WASHINGTON -- The Treasury Department announced Wednesday that it is adding two securities to help finance the national debt, which recently topped $7 trillion.
The department is adding a 20-year inflation-indexed bond, which it has not offered before, and a 5-year inflation-indexed note, which was auctioned twice in 1997 and then discontinued, Treasury officials said.
The first auction of the 20-year inflation-indexed bond will be held in July and the first auction for the 5-year inflation-indexed note will be conducted in October. Auctions for each security - known as Treasury Inflation-Protected Securities, or TIPS - will be held twice a year. Those two securities will join the current inflation-indexed 10-year note now sold.
Government securities dealers and government officials believe that the 20-year inflation-indexed bond will be attractive to traders, insurance companies, pension funds and mutual funds as a way to hedge against inflation risk. Finance experts believe individual investors may be drawn to the shorter-term 5-year inflation-indexed note.
Treasury officials said that individual investors wanting to purchase the new securities can do so through a bank or other financial institution. People also should be able to buy them online through Treasury, where they need to designate a bank from which funds would be withdrawn to pay for the bonds, Treasury officials said.
"Inflation-protected securities are always a prudent choice for investors looking to preserve their capital and purchasing power and that is especially true in an environment where you're likely to see higher inflation," said Greg McBride, a financial analyst at Bankrate.com, an online financial service.
Recent economic reports show inflation is creeping up. Federal Reserve policy-makers indicated Tuesday that they aren't yet worried by that. Still, the pricing climate has changed from a year ago, when Fed policy-makers were worried about the threat of deflation, a widespread and prolonged price decline.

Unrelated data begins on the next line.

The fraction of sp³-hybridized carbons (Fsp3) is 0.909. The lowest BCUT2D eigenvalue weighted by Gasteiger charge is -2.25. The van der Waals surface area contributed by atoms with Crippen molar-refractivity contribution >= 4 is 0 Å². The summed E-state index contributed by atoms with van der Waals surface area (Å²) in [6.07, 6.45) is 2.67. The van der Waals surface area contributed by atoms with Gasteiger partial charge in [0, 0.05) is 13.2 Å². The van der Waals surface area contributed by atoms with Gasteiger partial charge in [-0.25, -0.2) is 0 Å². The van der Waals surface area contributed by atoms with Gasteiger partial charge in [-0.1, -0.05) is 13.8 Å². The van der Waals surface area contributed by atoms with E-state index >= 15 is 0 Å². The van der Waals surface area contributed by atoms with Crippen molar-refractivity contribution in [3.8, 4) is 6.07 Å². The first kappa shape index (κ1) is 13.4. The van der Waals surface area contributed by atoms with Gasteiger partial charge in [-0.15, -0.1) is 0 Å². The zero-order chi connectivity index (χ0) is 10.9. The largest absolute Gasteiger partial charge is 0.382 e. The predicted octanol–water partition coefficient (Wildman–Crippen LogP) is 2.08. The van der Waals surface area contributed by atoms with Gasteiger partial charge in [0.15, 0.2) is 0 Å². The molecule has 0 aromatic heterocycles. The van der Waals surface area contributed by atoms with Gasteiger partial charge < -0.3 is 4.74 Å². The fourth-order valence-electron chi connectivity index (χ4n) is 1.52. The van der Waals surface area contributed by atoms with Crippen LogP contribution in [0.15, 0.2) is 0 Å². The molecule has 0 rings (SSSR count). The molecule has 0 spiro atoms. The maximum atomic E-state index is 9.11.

Owners of TIPS receive interest payments every six months and a payment of principal when the security matures. Interest and redemption payments are tied to the Consumer Price Index inflation gauge. If inflation occurs throughout the life of the security, every interest payment will be greater than the previous one.
Asked whether it would be costly to Treasury to offer TIPS in a rising inflation climate, Timothy Bitsberger, deputy assistant secretary for federal finance, replied: "We believe that by diversifying our liability, diversifying our investor base, we're reaching out to more investors and protecting ourselves against a variety of different economic outcomes."
Treasury's decision on the addition of the two securities came as the department considered the government's financing needs, something it does on a quarterly basis.
The growing national debt is a result of soaring federal government deficits, which Democrats blame on president's Bush large tax cuts in 2001 and 2003. The Bush administration, however, has blamed the red ink on the cost of fighting terrorism at home and abroad and a weak economy, which finally staged a material rebound in the second half of last year.
Treasury, as part of its financing plan for the current quarter, also said it will auction $54 billion in notes next week. The department will sell $24 billion in three-year notes, maturing May 15, 2007, on Tuesday. It will sell another $15 billion in five-year notes, maturing on May 15, 2009, on Wednesday, and sell an additional $15 billion in 10-year notes, maturing on May 15, 2014, on Thursday.